Herniated disc injuries are one of the lesser-known results of automobile accidents. Most people don't realize how easily a herniated disc can happen in a car accident, nor do they realize the long-term implication of that kind of injury.
If you've suffered a herniated disc in a car accident, this is what you should know.
What is a herniated disc?
Your spine actually has 33 vertebrae that run from the base of your skull all the way to your tailbone. They provide the flexibility and movement that your body has -- assuming that everything is working properly. The vertebrae themselves are bone and marrow, but they're separated from each other by discs made of very tough connective tissue with a softer, gel-like center. These discs are critical to your back's mobility.
If any of those spinal discs are crushed, broken, cracked, pushed, or knocked out of place, it can create a tremendous amount of difficulty. A "herniated" disc is another term for a disc that has slipped out of place. Not only does it cease to function properly, it can press on delicate nerves in the spine -- creating even more pain and disability than expected.
What effect does a herniated disc have?
Sometimes, you can tell you have a herniated disc because you feel the pain right where the misplaced disc is located. In other cases, the pain you feel may be located some distance away from the actual herniated disc. For example, if the herniated disc is low, you may have serious difficulty with the nerves heading down your legs. The sciatic nerve bundle can be affected. If it's affected severely enough, you may have trouble walking.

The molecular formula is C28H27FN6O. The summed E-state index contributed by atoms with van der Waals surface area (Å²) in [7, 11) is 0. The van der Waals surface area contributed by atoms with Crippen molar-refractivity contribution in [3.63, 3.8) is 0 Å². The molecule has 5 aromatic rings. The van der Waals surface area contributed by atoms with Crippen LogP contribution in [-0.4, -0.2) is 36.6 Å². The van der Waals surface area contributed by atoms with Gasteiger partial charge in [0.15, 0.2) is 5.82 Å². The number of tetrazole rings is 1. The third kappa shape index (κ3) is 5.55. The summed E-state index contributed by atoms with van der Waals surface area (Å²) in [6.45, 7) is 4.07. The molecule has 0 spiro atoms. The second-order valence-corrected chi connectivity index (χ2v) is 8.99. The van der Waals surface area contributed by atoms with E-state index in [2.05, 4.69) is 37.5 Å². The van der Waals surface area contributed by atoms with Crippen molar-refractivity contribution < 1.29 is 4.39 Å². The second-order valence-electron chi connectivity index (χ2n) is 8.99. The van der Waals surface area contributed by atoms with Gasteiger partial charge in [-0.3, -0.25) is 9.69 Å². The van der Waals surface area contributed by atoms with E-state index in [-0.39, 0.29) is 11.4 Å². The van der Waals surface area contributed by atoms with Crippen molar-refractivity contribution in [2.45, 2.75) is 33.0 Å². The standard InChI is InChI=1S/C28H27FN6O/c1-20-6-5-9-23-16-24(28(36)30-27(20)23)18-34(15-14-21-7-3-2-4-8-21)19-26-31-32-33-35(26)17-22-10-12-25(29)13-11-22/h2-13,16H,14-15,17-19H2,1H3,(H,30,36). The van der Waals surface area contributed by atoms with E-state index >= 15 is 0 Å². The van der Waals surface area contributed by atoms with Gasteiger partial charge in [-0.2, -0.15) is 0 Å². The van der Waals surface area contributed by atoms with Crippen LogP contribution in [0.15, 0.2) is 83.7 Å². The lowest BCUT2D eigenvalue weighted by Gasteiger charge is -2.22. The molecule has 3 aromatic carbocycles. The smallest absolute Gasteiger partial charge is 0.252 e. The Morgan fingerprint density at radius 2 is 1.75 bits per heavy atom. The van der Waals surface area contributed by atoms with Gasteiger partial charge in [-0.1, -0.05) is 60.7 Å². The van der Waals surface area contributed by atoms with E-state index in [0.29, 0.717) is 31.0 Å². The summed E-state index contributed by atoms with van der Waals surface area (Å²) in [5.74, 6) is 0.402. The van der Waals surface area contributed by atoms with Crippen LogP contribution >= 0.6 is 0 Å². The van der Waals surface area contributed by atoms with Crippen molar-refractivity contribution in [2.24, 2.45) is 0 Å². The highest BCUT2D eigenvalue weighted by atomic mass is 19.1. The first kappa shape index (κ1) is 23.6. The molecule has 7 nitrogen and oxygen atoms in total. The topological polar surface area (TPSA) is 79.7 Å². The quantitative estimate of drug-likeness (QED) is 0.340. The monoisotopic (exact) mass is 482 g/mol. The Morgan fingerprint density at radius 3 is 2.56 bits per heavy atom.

On the other hand, if your herniated disc is higher, close to the neck, it might affect the major nerve bundle that runs over your shoulder and down into your arm, controlling the movements of your hand.
The actual effect of a herniated disc is sometimes slow to manifest -- especially when it is pressing against a large nerve bundle, gradually creating a more serious problem as time goes forward.
How can a herniated disc be caused by a car accident?
Essentially, there are two ways that car accidents usually end up causing herniated discs: traumatic injury and gradual tears.
In a car accident, your upper body is usually restrained by a seat belt -- however, all of the force of that accident goes through your body when the accident happens. When the car comes to a stop, your body may still be jolted forward and slammed backward into the seat -- both of which can knock a disc out of place. The trauma may be extreme and instant, or you may have a small tear in the placement of the disc that gradually becomes worse with time. Either can leave you with chronic pain and significant disability.
If you've suffered a herniated disc injury in a car accident that wasn't your fault, talk to a personal injury attorney today.